“That’s exactly right. I’ve enjoyed everything I’ve ever done,” Shatner said. “I’d never want to do something that I would feel badly about. Whatever the gig is, I’ll enjoy it and do it to the best of my ability.”
Shatner has cultivated a career spanning over 50 years as an award-winning actor, director, producer, writer, recording artist, and horseman. In 1966, Shatner originated the role of Captain Kirk” in the television series Star Trek, a show that spawned a feature film franchise where Shatner returned as Captain Kirk in seven of the Star Trek movies, one of which he directed.
He’s won Emmys and a Golden Globe for his portrayal of lawyer “Denny Crane” on both The Practice and Boston Legal. He received four more Emmy nominations as well as other Golden Globe and SAG Award nods.
His love of music inspired him to record the critically acclaimed album “Has Been.” Shatner’s book — Leonard: My Fifty-Year Friendship with a Remarkable Man — appeared on the New York Times Bestseller list, and his newest book — Spirit of the Horse: A Celebration in Fact and Fable” — was released in May 2017.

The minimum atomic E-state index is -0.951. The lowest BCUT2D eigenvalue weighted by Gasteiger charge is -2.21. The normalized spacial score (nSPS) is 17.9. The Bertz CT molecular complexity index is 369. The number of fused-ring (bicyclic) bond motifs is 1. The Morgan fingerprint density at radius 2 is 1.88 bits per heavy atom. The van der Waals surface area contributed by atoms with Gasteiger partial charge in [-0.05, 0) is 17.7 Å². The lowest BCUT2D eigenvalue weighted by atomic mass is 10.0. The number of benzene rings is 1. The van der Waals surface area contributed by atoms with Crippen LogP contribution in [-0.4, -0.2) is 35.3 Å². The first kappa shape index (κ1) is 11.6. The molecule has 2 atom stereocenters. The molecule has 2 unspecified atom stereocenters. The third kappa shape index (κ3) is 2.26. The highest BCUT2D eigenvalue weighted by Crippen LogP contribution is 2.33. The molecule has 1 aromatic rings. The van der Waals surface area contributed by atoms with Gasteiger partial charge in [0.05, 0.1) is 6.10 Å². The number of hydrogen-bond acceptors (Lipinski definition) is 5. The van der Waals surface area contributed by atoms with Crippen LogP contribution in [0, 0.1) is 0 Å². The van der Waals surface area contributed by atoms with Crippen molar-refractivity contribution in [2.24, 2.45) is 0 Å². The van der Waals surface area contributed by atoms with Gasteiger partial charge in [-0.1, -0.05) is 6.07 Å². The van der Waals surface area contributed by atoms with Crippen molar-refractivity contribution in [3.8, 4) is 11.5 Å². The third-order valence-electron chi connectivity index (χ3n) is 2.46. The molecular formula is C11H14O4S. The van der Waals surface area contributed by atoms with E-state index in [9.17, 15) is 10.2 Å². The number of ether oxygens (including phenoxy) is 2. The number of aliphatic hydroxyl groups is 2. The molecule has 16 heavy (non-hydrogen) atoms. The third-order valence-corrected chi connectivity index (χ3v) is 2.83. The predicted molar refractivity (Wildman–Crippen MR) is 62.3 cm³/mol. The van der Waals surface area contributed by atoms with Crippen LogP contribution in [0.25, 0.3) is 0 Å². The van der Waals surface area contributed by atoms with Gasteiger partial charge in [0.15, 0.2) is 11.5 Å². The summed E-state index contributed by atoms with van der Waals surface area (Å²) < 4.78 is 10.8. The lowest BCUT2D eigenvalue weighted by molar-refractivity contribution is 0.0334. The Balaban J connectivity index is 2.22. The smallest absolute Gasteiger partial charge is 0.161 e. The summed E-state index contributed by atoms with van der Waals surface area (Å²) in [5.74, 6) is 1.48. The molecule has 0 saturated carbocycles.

Shatner continues to act, write, produce and direct while still making time to work with charities and further his passion in equestrian sports. He and his wife, Elizabeth and three married children live in Los Angeles.
Grew up in Montreal
Shatner grew up in Montreal and he said his father would take him to baseball games of the Triple A minor league team Montreal Royals of the Brooklyn Dodgers franchise.
“I remember seeing Jackie Robinson play,” he said, but he never became much of a Montreal Expos fan.
That’s significant because the Expos moved to Washington, D.C., and became the Nationals, the 2019 World Series champions.
“Sure I was happy to see them win,” Shatner said. “That seventh game was fantastic.”
Shatner said he has been told that he never actually said, “Beam me up Scotty,” a phrase that seems to have followed him his entire career.
“But I’m sure I said something similar,” Shatner said. “I never thought it would be so popular.”
Shatner said he always had an interest in science fiction, calling the genre the “weak sister of literature.” But he added, that science fiction does have a certain human element.
“When you think that it’s somebody’s imagination of the future, it really becomes fascinating,” Shatner said. “Who knows what the world will look like 300 years from now? So then, everybody’s opinion is valid.”
Shatner spoke of his friendships with Leonard “Mr. Spock” Nimoy and DeForest “Dr. McCoy” Kelley. He said their passings were “painful losses of friendship.”
Shatner said he looks forward to the spontaneous encounters with live audiences.
“It’s always a challenge,” he said. “You never know how it’s going to go.”
Shatner has only known acting as a profession.
“I knew from when I was very young that this is what I wanted to do,” Shatner said. “My first acting experience was in a camp play. I’ve never driven a cab or waited on tables and I’ve never collected an unemployment check. I’ve loved every day as an actor.”